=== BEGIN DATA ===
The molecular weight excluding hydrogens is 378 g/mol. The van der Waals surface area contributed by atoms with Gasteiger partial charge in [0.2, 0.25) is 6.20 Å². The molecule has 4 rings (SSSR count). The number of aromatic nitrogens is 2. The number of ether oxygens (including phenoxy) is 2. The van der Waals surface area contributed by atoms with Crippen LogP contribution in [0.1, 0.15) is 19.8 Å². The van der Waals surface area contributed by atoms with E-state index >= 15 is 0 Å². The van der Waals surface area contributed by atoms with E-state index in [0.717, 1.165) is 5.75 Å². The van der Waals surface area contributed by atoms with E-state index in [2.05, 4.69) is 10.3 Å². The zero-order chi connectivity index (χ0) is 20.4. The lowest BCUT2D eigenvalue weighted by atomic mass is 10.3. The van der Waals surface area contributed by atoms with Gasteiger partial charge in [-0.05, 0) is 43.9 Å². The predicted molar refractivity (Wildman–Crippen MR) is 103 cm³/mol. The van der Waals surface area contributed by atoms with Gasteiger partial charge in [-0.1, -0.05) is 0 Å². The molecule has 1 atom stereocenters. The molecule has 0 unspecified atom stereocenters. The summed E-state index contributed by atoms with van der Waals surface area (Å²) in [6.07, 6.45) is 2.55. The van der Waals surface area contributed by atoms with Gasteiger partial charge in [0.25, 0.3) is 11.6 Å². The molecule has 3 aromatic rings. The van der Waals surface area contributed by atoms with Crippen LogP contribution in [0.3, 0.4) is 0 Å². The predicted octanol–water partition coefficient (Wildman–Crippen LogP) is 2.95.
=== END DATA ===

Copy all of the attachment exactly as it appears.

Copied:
The molecular weight excluding hydrogens is 378 g/mol. The van der Waals surface area contributed by atoms with Gasteiger partial charge in [0.2, 0.25) is 6.20 Å². The molecule has 4 rings (SSSR count). The number of aromatic nitrogens is 2. The number of ether oxygens (including phenoxy) is 2. The van der Waals surface area contributed by atoms with Crippen LogP contribution in [0.1, 0.15) is 19.8 Å². The van der Waals surface area contributed by atoms with E-state index >= 15 is 0 Å². The van der Waals surface area contributed by atoms with E-state index in [0.717, 1.165) is 5.75 Å². The van der Waals surface area contributed by atoms with E-state index in [2.05, 4.69) is 10.3 Å². The zero-order chi connectivity index (χ0) is 20.4. The lowest BCUT2D eigenvalue weighted by atomic mass is 10.3. The van der Waals surface area contributed by atoms with Gasteiger partial charge in [-0.05, 0) is 43.9 Å². The predicted molar refractivity (Wildman–Crippen MR) is 103 cm³/mol. The van der Waals surface area contributed by atoms with Gasteiger partial charge in [-0.1, -0.05) is 0 Å². The molecule has 1 atom stereocenters. The molecule has 0 unspecified atom stereocenters. The summed E-state index contributed by atoms with van der Waals surface area (Å²) in [6.07, 6.45) is 2.55. The van der Waals surface area contributed by atoms with Gasteiger partial charge in [0.25, 0.3) is 11.6 Å². The molecule has 3 aromatic rings. The van der Waals surface area contributed by atoms with Crippen LogP contribution in [0.3, 0.4) is 0 Å². The predicted octanol–water partition coefficient (Wildman–Crippen LogP) is 2.95.